Saturday, May 25, 2013

Hammering home the message



From the additional notes to Charles Spurgeon's The Treasury of David, on Psalm 119

Verse. 57. Thou art my portion, O LORD. Luther counsels every Christian to answer all temptations with this short saying, "Christianus sum, "I am a Christian; and I would counsel every Christian to answer all temptations with this short saying, "The Lord is my portion." O Christian, when Satan or the world shall tempt thee with honours, answer, "The Lord is my portion"; when they shall tempt thee with riches, answer, "The Lord is my portion"; when they shall tempt thee with preferments, answer, "The Lord is my portion"; and when they shall tempt thee with the favours of great ones, answer, "The Lord is my portion"; yea, and when this persecuting world shall threaten thee with the loss of thy estate, answer, "The Lord is my portion": and when they shall threaten thee with the loss of thy liberty, answer, "The Lord is my portion"; and when they shall threaten thee with the loss of friends, answer, "The Lord is my portion"; and when they shall threaten thee with the loss of life, answer, "The Lord is my portion." O, sir, if Satan should come to thee with an apple, as once he did to Eve, tell him that "the Lord is your portion"; or with a grape, as once he did to Noah, tell him that "the Lord is your portion"; or with a change of raiment, as once he did to Gehazi, tell him that "the Lord is your portion"; or with a wedge of gold, as once he did to Achan, tell him that "the Lord is your portion"; or with a bag of money, as once he did to Judas, tell him that "the Lord is your portion"; or with a crown, a kingdom, as once he did to Moses, tell him that "the Lord is your portion." ThomasBrooks.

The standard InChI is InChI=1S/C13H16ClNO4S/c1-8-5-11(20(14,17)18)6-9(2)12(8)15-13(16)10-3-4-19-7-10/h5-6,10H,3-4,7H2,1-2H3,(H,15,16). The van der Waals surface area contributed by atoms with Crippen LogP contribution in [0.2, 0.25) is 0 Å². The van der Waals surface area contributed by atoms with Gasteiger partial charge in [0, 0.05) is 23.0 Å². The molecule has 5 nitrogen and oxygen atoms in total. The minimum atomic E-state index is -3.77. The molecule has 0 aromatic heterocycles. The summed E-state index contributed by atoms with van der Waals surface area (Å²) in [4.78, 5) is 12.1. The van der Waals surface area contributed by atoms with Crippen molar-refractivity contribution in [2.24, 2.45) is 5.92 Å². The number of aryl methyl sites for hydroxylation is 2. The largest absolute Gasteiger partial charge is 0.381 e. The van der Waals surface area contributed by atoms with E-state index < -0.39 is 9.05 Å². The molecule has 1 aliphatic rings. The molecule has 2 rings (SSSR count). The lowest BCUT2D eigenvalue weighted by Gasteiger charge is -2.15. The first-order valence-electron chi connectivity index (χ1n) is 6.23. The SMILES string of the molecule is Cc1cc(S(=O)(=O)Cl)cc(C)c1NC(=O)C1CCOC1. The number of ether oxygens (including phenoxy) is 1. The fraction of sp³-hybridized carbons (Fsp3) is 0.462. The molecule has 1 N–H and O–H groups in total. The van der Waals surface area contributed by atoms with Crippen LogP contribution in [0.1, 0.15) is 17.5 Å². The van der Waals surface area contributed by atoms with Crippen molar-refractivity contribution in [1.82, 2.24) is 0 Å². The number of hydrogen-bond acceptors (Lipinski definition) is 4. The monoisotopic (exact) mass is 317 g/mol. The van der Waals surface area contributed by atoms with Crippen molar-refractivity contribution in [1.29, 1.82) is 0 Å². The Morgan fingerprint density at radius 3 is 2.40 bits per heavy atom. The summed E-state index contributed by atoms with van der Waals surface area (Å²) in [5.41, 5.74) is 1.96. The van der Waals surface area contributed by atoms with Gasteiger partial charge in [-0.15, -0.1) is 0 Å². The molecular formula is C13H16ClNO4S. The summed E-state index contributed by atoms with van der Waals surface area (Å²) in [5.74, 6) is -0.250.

A delightful note from the biography of Brooks: Brooks lost his first wife, Martha Burgess, a godly woman whom he greatly treasured, in 1676. He wrote of her, “She was always best when she was most with God in a corner. She has many a whole day been pouring out her soul before God for the nation, for Zion, and the great concerns of her own soul.” He later married a young God-fearing woman named Patience Cartwright (Alexander Grosart puts it succinctly: “she spring-young, he winter-old” [Works of Brooks, 1:xxxv]), who proved a most worthy companion.

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